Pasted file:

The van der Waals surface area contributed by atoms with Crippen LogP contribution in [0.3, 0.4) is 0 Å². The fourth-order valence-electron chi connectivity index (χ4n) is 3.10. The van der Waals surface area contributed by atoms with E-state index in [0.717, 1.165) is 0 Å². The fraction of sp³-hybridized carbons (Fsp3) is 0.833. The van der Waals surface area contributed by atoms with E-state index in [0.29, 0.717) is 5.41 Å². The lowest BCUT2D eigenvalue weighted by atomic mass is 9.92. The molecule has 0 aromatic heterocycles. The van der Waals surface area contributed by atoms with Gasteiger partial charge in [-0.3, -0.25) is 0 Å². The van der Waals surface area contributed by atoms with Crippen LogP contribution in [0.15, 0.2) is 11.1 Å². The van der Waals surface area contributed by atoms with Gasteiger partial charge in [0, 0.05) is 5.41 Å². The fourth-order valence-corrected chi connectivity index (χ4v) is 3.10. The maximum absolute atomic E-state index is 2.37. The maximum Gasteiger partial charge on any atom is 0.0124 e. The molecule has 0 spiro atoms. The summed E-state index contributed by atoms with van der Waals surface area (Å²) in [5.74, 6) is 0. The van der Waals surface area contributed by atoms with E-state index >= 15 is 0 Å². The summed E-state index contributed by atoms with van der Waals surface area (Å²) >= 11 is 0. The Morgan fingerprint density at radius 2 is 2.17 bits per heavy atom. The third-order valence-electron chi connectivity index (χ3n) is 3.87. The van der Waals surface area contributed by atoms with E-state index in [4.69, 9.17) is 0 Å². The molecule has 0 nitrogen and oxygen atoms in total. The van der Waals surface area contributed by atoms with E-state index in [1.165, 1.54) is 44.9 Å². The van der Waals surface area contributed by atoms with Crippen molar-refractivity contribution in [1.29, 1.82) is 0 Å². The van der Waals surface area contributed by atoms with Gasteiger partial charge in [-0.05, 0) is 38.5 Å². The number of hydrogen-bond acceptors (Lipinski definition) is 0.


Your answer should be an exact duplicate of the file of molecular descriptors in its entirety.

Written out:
The van der Waals surface area contributed by atoms with Crippen LogP contribution in [0.3, 0.4) is 0 Å². The fourth-order valence-electron chi connectivity index (χ4n) is 3.10. The van der Waals surface area contributed by atoms with E-state index in [0.717, 1.165) is 0 Å². The fraction of sp³-hybridized carbons (Fsp3) is 0.833. The van der Waals surface area contributed by atoms with E-state index in [0.29, 0.717) is 5.41 Å². The lowest BCUT2D eigenvalue weighted by atomic mass is 9.92. The molecule has 0 aromatic heterocycles. The van der Waals surface area contributed by atoms with Gasteiger partial charge in [-0.3, -0.25) is 0 Å². The van der Waals surface area contributed by atoms with Crippen LogP contribution in [0.15, 0.2) is 11.1 Å². The van der Waals surface area contributed by atoms with Gasteiger partial charge in [0, 0.05) is 5.41 Å². The fourth-order valence-corrected chi connectivity index (χ4v) is 3.10. The maximum absolute atomic E-state index is 2.37. The maximum Gasteiger partial charge on any atom is 0.0124 e. The molecule has 0 spiro atoms. The summed E-state index contributed by atoms with van der Waals surface area (Å²) in [5.74, 6) is 0. The van der Waals surface area contributed by atoms with E-state index >= 15 is 0 Å². The summed E-state index contributed by atoms with van der Waals surface area (Å²) >= 11 is 0. The Morgan fingerprint density at radius 2 is 2.17 bits per heavy atom. The third-order valence-electron chi connectivity index (χ3n) is 3.87. The van der Waals surface area contributed by atoms with E-state index in [4.69, 9.17) is 0 Å². The molecule has 0 nitrogen and oxygen atoms in total. The van der Waals surface area contributed by atoms with E-state index in [1.165, 1.54) is 44.9 Å². The van der Waals surface area contributed by atoms with Crippen molar-refractivity contribution in [1.29, 1.82) is 0 Å². The van der Waals surface area contributed by atoms with Gasteiger partial charge in [-0.05, 0) is 38.5 Å². The number of hydrogen-bond acceptors (Lipinski definition) is 0.